Veterans Affairs Department officials are already warning Congress the massive overhaul of the agency’s electronic health record system could cost more—and take more time—than they originally thought.
Less than nine months into a 10-year, $10 billion effort to adopt the same record management platform as the Pentagon, the department’s second-in-command said officials won’t know the total budget for the project until they finish the first round of field tests. The platform, built by Cerner Corp., is scheduled to go live at three sites in the Pacific Northwest in March 2020.
Agency officials in November said the overhaul is already running $350 million over budget.
“The rollout of these [initial] sites in Washington state … [is] going to give us a picture of how much this is actually going to cost,” James Byrne, the department’s acting deputy secretary, told a Senate Appropriations subpanel on Tuesday. “We’re guessing right now on the amount. I think it’s an educated guess, but after the [initial rollouts] I believe we’re going to have a much clearer picture.”
This uncertainty didn’t sit well with Sen. Steve Daines, R-Mont., who called such sweeping, time-consuming IT overhauls “a recipe for disaster.” The exchange was one of several that put lawmakers’ concerns about the modernization effort on full display.
The hearing comes less than a week after the Defense Department disclosed that its version of the Cerner platform, MHS Genesis, “is not survivable in a cyber-contested environment.” According to an unclassified report, Pentagon hackers were able to launch three successful cyberattacks against the system between November 2017 and June 2018.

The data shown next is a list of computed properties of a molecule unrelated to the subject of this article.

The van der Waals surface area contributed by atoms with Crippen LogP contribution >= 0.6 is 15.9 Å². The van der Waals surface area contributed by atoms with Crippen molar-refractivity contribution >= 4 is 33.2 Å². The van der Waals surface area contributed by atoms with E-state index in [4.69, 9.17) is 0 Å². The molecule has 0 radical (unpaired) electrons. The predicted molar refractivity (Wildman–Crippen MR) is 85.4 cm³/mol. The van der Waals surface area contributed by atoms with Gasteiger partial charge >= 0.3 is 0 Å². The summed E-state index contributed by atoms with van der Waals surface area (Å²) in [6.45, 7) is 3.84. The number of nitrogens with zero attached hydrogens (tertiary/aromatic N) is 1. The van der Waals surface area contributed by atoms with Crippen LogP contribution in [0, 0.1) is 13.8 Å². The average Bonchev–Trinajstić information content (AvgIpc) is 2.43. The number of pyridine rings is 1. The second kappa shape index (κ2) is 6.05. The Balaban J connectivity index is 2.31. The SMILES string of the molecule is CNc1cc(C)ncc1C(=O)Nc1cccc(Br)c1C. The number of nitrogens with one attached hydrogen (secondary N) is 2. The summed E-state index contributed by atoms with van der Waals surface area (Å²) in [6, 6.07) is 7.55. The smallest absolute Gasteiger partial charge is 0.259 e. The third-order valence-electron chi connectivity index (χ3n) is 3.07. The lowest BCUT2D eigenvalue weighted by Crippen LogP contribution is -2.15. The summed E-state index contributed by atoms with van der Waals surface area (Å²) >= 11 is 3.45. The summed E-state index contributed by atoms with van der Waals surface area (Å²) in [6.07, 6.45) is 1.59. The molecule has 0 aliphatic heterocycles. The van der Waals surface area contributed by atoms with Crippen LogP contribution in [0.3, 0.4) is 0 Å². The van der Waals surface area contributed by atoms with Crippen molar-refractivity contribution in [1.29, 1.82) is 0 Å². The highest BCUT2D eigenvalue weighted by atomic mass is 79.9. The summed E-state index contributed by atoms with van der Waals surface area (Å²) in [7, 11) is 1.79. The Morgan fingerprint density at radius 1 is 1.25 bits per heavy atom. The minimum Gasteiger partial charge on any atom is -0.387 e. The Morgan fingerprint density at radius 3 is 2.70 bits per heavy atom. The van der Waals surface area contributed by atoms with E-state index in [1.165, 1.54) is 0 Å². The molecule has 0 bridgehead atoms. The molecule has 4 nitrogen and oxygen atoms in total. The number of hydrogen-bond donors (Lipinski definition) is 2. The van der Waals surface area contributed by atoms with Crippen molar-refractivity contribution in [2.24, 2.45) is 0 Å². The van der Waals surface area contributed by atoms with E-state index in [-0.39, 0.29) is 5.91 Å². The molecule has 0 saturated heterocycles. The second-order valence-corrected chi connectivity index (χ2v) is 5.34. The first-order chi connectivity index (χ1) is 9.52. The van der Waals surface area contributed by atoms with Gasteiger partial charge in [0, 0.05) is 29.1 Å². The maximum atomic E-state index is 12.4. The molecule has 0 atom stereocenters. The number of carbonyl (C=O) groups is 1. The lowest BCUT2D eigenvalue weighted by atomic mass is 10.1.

But when Sen. Susan Collins, R-Maine, asked how Veterans Affairs was bolstering its platform’s digital defenses, Byrne questioned whether the Pentagon report should even be cause for concern.
“The red team at DOD is the best of the best, and so I don’t know that them penetrating the environment necessarily means it’s not a robust defense,” he said. However, the department’s Operational Testing and Evaluation office recently concluded the groups that perform such cyber testing are overworked, overscheduled and may not have the capabilities to represent nation-state threats from China or Russia.
After Collins retorted that many foreign actors “are also very, very capable in this area,” John Short, the chief technology officer for the agency’s EHR implementation office, said Cerner is constantly working to address vulnerabilities in the system.
Officials told lawmakers they have yet to finalize a third-party governance body to oversee the implementation effort at the Defense and Veterans Affairs departments, which the Government Accountability Office said is critical to the project’s success. Currently, the Interagency Program Office is charged with overseeing the joint implementation, but even the office’s director admitted it didn’t have enough resources to fulfill its responsibilities.
“This process will be impossible without an entity at the top of the food chain to make final decisions,” Sen. Jon Tester, D-Mont., said. “In the meantime, important decisions are being made without formal interagency structure, and more importantly many decisions are being kicked down the road because there’s nobody in place to make them.”
While the IPO has been successful as an intermediary, Byrne said, the two agencies have assembled a task force to figure out the best way to ensure accountability. The group is scheduled to disclose its findings by the end of the month.